Outgoing Commonwealth public service commissioner Stephen Sedgwick is pushing for a second round of agency capability reviews and a re-think of accountability frameworks that discourage agency heads to undertake long-term planning beyond the urgent demands of government.
Speaking at the release of the 17th State of the Service report today, Sedgwick said he now had evidence to prove the APS culture is task-oriented and getting on with the job in spite of the pressures of downsizing.
“The evidence is clear: overall the Australian public service is a well-led, resilient, effective institution. Data gathered in the report, for instance, shows employee engagement has risen in recent years, despite the changes that are currently underway.”
However, the same evidence from 19 externally led capability reviews, self-assessments by agencies and the latest survey of almost 100,000 employees across the APS show “a set of seemingly intractable problems”. These challenges include strengthening the public service’s capabilities, managing risk, change and performance, as well as progressing a sensible approach to shared services.
Further down the list are ongoing issues of lifting the representation of diversity groups, addressing “uncomfortably high perceptions of rates of bullying”, and responding to an unexplained rise in unscheduled absences. Sedgwick stressed he was not concerned about legitimate leave taken.
These so-called intractable human capital problems are being taken up by the Secretaries Board — itself barely more than a year old — to take a more central approach. There has been a tendency for agencies to only address them if the chief executive had an interest, Sedgwick said, but the new board was positioning itself as the de facto steward role of the APS and invested considerable effort and resourcing into addressing capability gaps across the service. Notably, funding for the commission’s first round of capability reviews came from agencies themselves.
The collective experience of the Secretaries Board will be advising government on these enabling matters, including opportunities for contestability and centralisation. However, assessing the APS performance amid conditions of change was not always straightforward.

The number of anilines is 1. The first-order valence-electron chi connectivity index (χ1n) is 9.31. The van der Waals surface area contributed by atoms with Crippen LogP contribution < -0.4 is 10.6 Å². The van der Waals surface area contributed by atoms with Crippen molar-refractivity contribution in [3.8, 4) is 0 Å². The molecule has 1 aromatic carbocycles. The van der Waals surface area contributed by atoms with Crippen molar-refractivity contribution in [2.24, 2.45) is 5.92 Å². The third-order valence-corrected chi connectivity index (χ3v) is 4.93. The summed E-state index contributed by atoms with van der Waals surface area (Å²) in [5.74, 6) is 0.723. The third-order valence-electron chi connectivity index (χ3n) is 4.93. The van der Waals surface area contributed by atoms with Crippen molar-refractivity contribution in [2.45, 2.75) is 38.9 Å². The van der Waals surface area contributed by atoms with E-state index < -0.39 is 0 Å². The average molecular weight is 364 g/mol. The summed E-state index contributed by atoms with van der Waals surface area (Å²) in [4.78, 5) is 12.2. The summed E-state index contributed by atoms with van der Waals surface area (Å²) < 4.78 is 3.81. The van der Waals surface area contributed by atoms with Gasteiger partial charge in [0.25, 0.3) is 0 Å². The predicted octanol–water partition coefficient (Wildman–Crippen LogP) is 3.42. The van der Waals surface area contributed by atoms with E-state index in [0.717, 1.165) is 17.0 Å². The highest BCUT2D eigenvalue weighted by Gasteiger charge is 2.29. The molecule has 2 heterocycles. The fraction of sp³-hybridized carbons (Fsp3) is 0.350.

“The service is one of the largest and most complex businesses in the country. It operates in a highly ambiguous and rapidly changing environment. It’s not amenable to simple bottom-line accountability,” Sedgwick said.“Both sides of politics are looking to the APS to help them reinvent government so they can deliver against the community’s rising expectations …”
“Both sides of politics are looking to the APS to help them reinvent government so they can deliver against the community’s rising expectations for services and engagement without dramatically higher taxation and while repairing the budget over time.”
The focus on delivery of the agenda of the government of the day has been quite intense in the last few decades, Sedgwick said. So strongly has that message been taken to heart in the public service that “maybe we’ve become too task-oriented, maybe a little bit reactive”. A consequence of that is that less time and effort is spent on building capability that will pay off in the long term.
Similarly, Sedgwick insists agencies must continue to undertake policy research — even when the government isn’t interested.
Frank and fearless advice remains a core responsibility, Sedgwick said, even when the government of the day doesn’t want to listen, “or worse, a staffer of the minister doesn’t want to hear”. He said it would be regrettable if the lesson learned from the royal commission into the home insulation program was to overstate risks to the minister, but leaders in the sector must do more to improve communication flow between the junior employees with the on-the-ground facts and the government making the decisions.